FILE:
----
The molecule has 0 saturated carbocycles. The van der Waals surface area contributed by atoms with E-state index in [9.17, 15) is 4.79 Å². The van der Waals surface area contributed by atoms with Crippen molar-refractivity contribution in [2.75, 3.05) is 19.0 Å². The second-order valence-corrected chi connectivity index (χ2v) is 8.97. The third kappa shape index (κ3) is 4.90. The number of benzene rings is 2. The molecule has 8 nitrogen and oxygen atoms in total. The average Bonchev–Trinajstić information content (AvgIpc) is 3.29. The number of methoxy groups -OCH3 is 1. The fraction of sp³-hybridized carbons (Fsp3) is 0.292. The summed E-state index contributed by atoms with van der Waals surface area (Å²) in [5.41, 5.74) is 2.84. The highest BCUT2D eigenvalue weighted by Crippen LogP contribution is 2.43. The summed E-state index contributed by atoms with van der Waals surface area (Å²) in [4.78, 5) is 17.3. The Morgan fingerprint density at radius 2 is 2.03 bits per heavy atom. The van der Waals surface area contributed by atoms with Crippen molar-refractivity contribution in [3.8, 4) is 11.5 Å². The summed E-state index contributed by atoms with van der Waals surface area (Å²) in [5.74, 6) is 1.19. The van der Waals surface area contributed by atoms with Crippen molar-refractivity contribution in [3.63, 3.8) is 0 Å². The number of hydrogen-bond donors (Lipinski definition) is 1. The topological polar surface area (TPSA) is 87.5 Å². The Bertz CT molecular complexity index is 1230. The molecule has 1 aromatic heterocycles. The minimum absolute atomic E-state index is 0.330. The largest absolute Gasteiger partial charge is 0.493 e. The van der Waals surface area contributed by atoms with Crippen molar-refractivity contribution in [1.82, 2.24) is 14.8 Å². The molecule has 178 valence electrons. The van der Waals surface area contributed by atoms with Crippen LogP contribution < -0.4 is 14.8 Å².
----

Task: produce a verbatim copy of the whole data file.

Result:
The molecule has 0 saturated carbocycles. The van der Waals surface area contributed by atoms with E-state index in [9.17, 15) is 4.79 Å². The van der Waals surface area contributed by atoms with Crippen molar-refractivity contribution in [2.75, 3.05) is 19.0 Å². The second-order valence-corrected chi connectivity index (χ2v) is 8.97. The third kappa shape index (κ3) is 4.90. The number of benzene rings is 2. The molecule has 8 nitrogen and oxygen atoms in total. The average Bonchev–Trinajstić information content (AvgIpc) is 3.29. The number of methoxy groups -OCH3 is 1. The fraction of sp³-hybridized carbons (Fsp3) is 0.292. The summed E-state index contributed by atoms with van der Waals surface area (Å²) in [5.41, 5.74) is 2.84. The highest BCUT2D eigenvalue weighted by Crippen LogP contribution is 2.43. The summed E-state index contributed by atoms with van der Waals surface area (Å²) in [4.78, 5) is 17.3. The Morgan fingerprint density at radius 2 is 2.03 bits per heavy atom. The van der Waals surface area contributed by atoms with Crippen molar-refractivity contribution in [3.8, 4) is 11.5 Å². The summed E-state index contributed by atoms with van der Waals surface area (Å²) in [5.74, 6) is 1.19. The van der Waals surface area contributed by atoms with Crippen molar-refractivity contribution in [3.63, 3.8) is 0 Å². The number of hydrogen-bond donors (Lipinski definition) is 1. The topological polar surface area (TPSA) is 87.5 Å². The Bertz CT molecular complexity index is 1230. The molecule has 1 aromatic heterocycles. The minimum absolute atomic E-state index is 0.330. The largest absolute Gasteiger partial charge is 0.493 e. The van der Waals surface area contributed by atoms with Crippen molar-refractivity contribution in [1.82, 2.24) is 14.8 Å². The molecule has 178 valence electrons. The van der Waals surface area contributed by atoms with Crippen LogP contribution < -0.4 is 14.8 Å².